U.S. Fourth Circuit - The FindLaw 4th Circuit Court of Appeals Opinion Summaries Blog

April 2017 Archives

Deported Witness Didn't Matter in Green Card Sting and Conviction

A federal appeals court refused to set aside the convictions of a Chinese man who blamed the government for deporting his main witness in a green card sting.

The U.S. Fourth Circuit Court of Appeal said the jury had enough evidence to convict him even though his witness hadn't testified. Moreover, the court said Kaixiang Zhu was responsible for his own predicament in United States of America v. Zhu.

"Indeed, Zhu is in this particular fix because of his own decision to flee arrest and live as a fugitive in another part of the country for more than two years," the court said in the per curiam opinion. "We doubt the government is required to keep a removable alien in the country indefinitely on the off chance that a fugitive from justice is discovered in the distant future and needs the alien as a trial witness."

President Trump's revised travel ban was blocked by federal judges in Maryland and Hawaii less than a month ago, when both courts ruled that the executive order, which halted travel and immigration from six majority-Muslim nations, likely violated the Establishment Clause.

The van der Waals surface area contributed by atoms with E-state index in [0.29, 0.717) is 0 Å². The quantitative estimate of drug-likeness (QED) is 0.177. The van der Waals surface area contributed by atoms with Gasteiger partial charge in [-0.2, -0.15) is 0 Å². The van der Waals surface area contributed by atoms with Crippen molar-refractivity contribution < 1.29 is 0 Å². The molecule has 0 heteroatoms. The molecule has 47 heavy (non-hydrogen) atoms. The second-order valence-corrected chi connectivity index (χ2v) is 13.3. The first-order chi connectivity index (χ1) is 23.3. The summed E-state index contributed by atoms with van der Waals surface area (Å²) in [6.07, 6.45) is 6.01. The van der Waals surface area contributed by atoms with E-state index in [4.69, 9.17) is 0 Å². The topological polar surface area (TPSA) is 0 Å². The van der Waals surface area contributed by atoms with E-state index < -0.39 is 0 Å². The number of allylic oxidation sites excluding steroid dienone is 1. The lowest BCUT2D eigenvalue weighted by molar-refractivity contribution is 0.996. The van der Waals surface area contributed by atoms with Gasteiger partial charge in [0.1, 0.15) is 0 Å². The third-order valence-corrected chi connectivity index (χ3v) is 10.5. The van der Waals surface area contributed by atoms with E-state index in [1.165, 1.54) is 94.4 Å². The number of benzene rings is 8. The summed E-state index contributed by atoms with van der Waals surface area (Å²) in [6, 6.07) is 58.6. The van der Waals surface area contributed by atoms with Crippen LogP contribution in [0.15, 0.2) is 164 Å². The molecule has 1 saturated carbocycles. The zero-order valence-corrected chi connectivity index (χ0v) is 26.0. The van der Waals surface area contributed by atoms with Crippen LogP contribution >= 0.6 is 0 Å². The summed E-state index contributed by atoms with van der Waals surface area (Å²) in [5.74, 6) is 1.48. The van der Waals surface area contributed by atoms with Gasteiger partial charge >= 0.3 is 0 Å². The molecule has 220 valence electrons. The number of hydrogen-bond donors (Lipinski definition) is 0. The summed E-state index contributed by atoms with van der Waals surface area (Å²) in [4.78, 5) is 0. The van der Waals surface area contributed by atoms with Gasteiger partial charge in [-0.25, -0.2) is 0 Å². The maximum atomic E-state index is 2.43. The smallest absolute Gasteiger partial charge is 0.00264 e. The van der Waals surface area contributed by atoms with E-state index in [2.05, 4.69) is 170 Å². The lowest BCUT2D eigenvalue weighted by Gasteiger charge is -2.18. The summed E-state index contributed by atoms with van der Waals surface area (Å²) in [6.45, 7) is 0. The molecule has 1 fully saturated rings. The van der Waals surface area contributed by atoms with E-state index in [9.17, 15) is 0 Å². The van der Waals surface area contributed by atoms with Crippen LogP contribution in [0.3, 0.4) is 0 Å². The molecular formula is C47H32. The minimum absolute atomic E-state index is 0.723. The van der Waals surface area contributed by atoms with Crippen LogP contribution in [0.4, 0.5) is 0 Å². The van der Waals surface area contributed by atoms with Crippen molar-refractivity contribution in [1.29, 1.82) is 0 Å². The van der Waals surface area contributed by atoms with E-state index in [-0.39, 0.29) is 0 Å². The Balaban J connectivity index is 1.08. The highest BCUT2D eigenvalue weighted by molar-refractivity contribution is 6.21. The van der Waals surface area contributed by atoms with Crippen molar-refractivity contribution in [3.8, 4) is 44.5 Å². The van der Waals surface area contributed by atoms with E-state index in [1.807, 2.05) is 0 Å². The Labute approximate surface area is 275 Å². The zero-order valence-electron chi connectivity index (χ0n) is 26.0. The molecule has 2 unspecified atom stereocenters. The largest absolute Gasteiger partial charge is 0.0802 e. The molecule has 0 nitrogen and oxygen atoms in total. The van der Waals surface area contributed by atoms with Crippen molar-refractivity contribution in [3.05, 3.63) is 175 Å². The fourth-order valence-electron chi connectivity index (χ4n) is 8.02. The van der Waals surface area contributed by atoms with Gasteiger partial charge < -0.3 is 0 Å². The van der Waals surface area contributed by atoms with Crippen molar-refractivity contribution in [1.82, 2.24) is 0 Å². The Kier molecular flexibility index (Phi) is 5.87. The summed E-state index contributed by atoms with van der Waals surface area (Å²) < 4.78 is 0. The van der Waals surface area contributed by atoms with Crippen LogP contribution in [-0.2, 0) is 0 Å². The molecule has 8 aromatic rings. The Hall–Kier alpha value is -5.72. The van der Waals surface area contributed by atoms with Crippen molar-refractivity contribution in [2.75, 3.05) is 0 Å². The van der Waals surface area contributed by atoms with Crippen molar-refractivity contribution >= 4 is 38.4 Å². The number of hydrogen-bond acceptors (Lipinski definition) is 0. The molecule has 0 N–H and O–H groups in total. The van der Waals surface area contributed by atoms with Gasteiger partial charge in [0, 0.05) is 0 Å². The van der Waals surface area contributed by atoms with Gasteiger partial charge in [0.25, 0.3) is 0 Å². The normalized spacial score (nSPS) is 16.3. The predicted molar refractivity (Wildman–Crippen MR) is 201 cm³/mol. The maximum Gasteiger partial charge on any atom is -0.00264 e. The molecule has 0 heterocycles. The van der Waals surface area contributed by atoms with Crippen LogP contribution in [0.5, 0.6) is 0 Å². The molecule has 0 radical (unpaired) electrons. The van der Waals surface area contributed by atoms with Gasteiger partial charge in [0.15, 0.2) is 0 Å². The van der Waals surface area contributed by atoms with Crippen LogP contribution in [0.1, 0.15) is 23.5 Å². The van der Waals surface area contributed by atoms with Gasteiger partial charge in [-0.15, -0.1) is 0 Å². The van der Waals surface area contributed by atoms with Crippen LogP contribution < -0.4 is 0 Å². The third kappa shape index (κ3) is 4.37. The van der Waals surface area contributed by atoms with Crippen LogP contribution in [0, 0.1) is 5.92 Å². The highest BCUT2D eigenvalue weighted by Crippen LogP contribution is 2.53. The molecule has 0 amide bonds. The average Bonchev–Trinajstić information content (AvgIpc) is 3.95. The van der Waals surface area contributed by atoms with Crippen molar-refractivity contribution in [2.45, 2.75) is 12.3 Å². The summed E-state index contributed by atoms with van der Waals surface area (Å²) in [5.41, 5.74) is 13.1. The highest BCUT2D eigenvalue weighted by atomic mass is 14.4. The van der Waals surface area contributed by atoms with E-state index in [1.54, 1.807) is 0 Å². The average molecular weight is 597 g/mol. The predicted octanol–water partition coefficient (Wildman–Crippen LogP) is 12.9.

Now, the Fourth Circuit has agreed to hear the initial appeal from the Maryland court's ruling en banc, bypassing the typical three-judge panel altogether.

Gavin Grimm just wanted to use the bathroom, but he ended up become the face of transgender civil rights. Grimm, a transgender student in Virginia, sued his school board after it refused to allow him to use the bathroom that matched his gender identity. He won a landmark victory in the Fourth Circuit and was on his way to the Supreme Court when the Trump administration repealed protections for students like Grimm, essentially ending his case.

Now Grimm's legal battle (and his high school years) are winding down. But even though his lawsuit didn't result in a conclusive victory, Grimm remains a civil rights hero, according to judges on the Fourth Circuit.